Six wood ducks covered the distance from the creek bottom that frames the southern portion of the public land to the flooded backwaters we were tucked into in a matter of maybe 20 seconds. As soon as they whistled overhead and banked to land in our decoys my partner popped up. Following his cue, I did as well.
He dropped a hen onto a patch of high ground and I dumped a drake as the small flock scattered. Both birds seemed stone dead so I sent Luna for the hen first. When she brought the first duck back, I sent her to the drake. She started paddling her way toward the floating duck when he found his second wind and started swimming away as well.
We watched as the duck kicked in the afterburners and started using his wings to flop across the water, easily staying ahead of my dog. I told my hunting partner that it would only be a matter of a few seconds and the chase would end. I was wrong and while I was digging in my pack for my camera my buddy said, “Do you want to shoot him again?” The woodie, content to lead my dog in circles around our half-acre of backwater, clearly wasn’t going to give up and despite the fact that I knew my dog would catch him in seconds, she wasn’t any closer after two minutes. So I waited until the drake took a hard turn and put enough space between him and my dog and sent him to the great pond in the sky.
My hunting partner laughed and said, “Your dog’s good, but...” And I knew what he meant. I’d be lying if I said that was the first time I’d overestimated my dog’s ability. We all do it, and it’s a hard, hard habit to break.
The worst lies we tell ourselves about our duck dogs involve those that could get them in trouble. For example, say you’re running a hard-headed Chessie with drive to spare and just know that no matter how cold the water is or hard big the waves are, he’ll be able to bowl his way through the rollers and retrieve any big-water cripple you send him out for. All dogs have their physical limits, no matter the level of general ability they possess, and the worst thing we can do as owners is to overestimate how tough our dogs are and put them in harm’s way. If you’ve got a great waterfowl retriever, by all means brag him up and embellish all you want. Just don’t start believing that he’s invincible or impervious to harsh conditions.
When it comes to dangerous tall tales, the other category that gets a dog in trouble is simple physical ignorance. Or in other words, how fit our retrievers really are. I don’t know how many times I’ve heard someone say their dog is in great shape, only to see the dog and realize that’s simply not true. If you believe an overweight dog is in good shape, you might be tempted to hunt that dog likes it’s an athletic rock star instead of a canine couch potato. That’s when injuries, or worse, occur. A good rule for dogs and weight is that you should be able to feel a dog’s ribs but not see them. You don’t want them so skinny you can see the ribs, or so chubby you can’t feel them when your run your fingers along your dog’s side.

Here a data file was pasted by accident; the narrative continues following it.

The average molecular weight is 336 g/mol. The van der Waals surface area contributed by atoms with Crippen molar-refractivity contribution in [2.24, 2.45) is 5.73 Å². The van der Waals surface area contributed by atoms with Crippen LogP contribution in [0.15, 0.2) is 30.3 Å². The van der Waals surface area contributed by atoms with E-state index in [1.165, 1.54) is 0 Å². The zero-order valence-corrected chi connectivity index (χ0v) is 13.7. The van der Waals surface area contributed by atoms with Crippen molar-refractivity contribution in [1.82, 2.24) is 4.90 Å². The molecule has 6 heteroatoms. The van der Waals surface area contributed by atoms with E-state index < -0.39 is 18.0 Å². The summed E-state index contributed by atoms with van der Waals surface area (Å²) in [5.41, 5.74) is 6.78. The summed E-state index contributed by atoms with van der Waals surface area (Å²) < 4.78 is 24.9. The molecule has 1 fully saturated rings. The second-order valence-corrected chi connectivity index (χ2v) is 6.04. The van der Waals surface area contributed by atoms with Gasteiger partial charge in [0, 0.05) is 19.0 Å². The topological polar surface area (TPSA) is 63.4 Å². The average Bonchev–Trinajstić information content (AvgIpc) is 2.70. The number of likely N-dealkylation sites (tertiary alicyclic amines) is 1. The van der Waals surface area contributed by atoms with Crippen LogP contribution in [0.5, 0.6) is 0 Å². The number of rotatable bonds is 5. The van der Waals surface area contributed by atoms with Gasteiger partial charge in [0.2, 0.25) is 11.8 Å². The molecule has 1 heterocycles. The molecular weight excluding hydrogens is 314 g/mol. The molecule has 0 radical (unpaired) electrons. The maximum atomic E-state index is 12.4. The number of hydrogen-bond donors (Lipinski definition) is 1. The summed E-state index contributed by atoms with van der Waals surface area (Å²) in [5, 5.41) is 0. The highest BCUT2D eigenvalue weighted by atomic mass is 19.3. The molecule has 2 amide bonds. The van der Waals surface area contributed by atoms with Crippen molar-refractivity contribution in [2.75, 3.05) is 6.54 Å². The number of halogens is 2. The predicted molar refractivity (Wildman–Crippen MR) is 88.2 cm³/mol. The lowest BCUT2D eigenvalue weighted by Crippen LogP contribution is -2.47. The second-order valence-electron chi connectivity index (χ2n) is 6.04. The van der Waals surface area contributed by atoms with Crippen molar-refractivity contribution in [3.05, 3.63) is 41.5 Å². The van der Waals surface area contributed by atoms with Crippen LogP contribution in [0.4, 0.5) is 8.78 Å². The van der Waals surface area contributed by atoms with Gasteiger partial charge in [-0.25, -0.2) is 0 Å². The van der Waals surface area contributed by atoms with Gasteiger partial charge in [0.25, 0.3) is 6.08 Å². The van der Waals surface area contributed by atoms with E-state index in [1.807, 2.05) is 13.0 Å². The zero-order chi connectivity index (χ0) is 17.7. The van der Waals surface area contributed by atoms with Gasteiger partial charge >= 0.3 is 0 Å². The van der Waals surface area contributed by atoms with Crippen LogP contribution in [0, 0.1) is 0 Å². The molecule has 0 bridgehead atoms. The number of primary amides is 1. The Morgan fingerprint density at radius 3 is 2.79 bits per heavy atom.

Have you ever hunted with someone who has told you their dog is rock-solid in the boat only to find out that steadiness is not the retriever’s strong suit? We all have, and it sucks. What sucks worse is watching someone in your hunting party nearly suffer a major chest grabber at sunrise because his dog just isn’t listening. What sucks even worse than that is almost suffering a major chest grabber at sunrise because your dog isn’t listening.
Don’t be that duck hunter. If your dog isn’t steady, or doesn’t have its obedience house in order, acknowledge that. All dogs can learn new tricks, but when we give ourselves a training out by believing the malarkey we spew about our dog’s then we lead ourselves down a frustrating path. A dog that struggles with steadiness, or marks, or whatever can almost always be fixed through proper training. And when you do shore up your dog’s weak spots, you won’t have to lie anymore, which makes life much easier.
Naturally there are plenty of outright lies and half-truths we tell about our dogs that are harmless and really, sort of a rite of passage for being a retriever owner. It’s just when those fibs morph into something that could lead us to not train the way we should, or worse, ignore our dog’s physical danger that it’s time value true honesty again. So brag up your retriever any way you’d like to whomever will lend an ear, just don’t get so far down the rabbit hole that you can’t recognize something that could be potentially harmful in your dog’s life.